There’s a reason I’ve never reviewed a John Green book before: I just can’t make up my mind about him. The legions of his followers praise him for depicting teenagers with a stark reality and cunning insight, but I’ve yet to meet a young adult who is capable of consistently churning out the studied, cynical soliloquies in which Green’s characters are so fond to indulge. Every word is carefully chosen for maximum impact in such a self-conscious manner that I never once forget that I am reading the work of someone who wants his writing to Be Meaningful! and Combat Stereotypes! and generally unveil the hidden existentialist hipster that supposedly lurks within each hormone-riddled body.
While I’ve yet to read his seminal book Looking for Alaska, thus making The Fault in Our Stars my introduction to his more serious side, I truly enjoyed his more lighthearted works An Abundance of Katherines and Paper Towns. Yet, each book (Paper Towns particularly) had something that prevented me from fully embracing it. Yes, the protagonist of each displayed all of the improbable insight into verbal brilliance that seems to characterize his work, but in the context of stories that weren’t meant to be taken too seriously, it was easy to forgive this tendency. To be honest, I truly liked Colin and Quentin as narrators; it was the females (often described as Manic Pixie types) that left me cold, and I realize that was the point. Still, as a reader that places such a premium on engagement with characters, having the protagonists fixate on such flawed women for the majority of the story prevented me from truly immersing myself in Colin’s and Quentin’s struggles, however much I happened to like them.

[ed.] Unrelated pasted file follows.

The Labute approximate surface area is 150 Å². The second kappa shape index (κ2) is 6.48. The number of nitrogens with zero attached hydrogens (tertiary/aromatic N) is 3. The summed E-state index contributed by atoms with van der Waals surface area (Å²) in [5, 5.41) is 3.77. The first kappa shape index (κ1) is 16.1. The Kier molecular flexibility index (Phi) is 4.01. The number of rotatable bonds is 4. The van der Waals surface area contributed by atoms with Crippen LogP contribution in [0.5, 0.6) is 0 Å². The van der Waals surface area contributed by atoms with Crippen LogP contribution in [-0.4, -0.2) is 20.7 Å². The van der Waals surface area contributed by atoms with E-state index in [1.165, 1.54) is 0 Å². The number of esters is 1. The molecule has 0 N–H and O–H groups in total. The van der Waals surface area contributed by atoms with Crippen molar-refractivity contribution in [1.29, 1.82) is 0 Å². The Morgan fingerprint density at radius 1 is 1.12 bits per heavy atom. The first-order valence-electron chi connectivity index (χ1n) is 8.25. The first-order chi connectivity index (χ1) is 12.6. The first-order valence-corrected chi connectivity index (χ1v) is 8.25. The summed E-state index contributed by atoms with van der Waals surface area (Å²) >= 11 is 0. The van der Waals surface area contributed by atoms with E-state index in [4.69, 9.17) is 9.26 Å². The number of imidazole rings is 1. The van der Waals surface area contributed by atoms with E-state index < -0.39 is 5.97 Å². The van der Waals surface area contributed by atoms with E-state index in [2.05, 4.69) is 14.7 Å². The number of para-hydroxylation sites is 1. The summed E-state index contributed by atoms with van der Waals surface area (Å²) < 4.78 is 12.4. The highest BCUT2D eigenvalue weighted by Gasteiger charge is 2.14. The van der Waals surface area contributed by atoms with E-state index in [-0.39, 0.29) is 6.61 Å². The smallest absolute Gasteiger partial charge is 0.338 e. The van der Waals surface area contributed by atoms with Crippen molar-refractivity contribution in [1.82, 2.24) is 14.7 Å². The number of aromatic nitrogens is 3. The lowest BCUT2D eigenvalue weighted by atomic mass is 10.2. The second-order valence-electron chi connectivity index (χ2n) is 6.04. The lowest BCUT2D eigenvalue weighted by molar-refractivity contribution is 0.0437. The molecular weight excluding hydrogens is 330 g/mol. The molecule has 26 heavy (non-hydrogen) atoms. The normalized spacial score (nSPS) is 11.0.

The Fault in Our Stars, while providing its humorous moments, is a departure from the funny/quirky vibe of the aforementioned books, and a welcome addition to the young adult genre as it deals with an issue that many people shy away from. I (thankfully) have little personal experience with anyone undergoing cancer treatment, but I suspect that most will find Green’s book a welcome depiction of both the quiet dignity and inevitable indignities that attend chronic illness. For those who feel that my somewhat tempered reaction to this book relates to its plot, let me disavow you of that notion off the bat. There is only one way that this book could have, should have, and thankfully did journey. Green didn’t pull the punches, and even my obsessive need for happily-ever-after resolutions was not offended by Green’s choices.
This is Green’s first venture into female narrative voice, and I think he did a good job, particularly as Hazel could have been much more given to melodramatic bouts of self-pity. Yet her attitude is believably frustrated, at times defeated, but never in a way that feels unjustified. Augustus is ultimately a wonderful counterpart to Hazel’s muted persona, though it took me a while to warm up to him. Green’s penchant for middle-age dialogue funneled through teenage voices has never been more apparent, yet the serious tone of the story makes Hazel and Augustus come across as pretentious rather than precocious. Surely, Green has a gift with words, and the discussions between these two characters never lacked for beauty in their substance, yet they were never believable, and so once again I felt myself distanced from Hazel and Augustus rather than absorbed.
I’m not prepared to declare this one of the greatest novels ever written, as seems to be the trend on Goodreads at the moment. I will say that The Fault in Our Stars, while perhaps not the most nuanced novel of the year, will likely be one of the best in its genre nonetheless as the year comes to a close.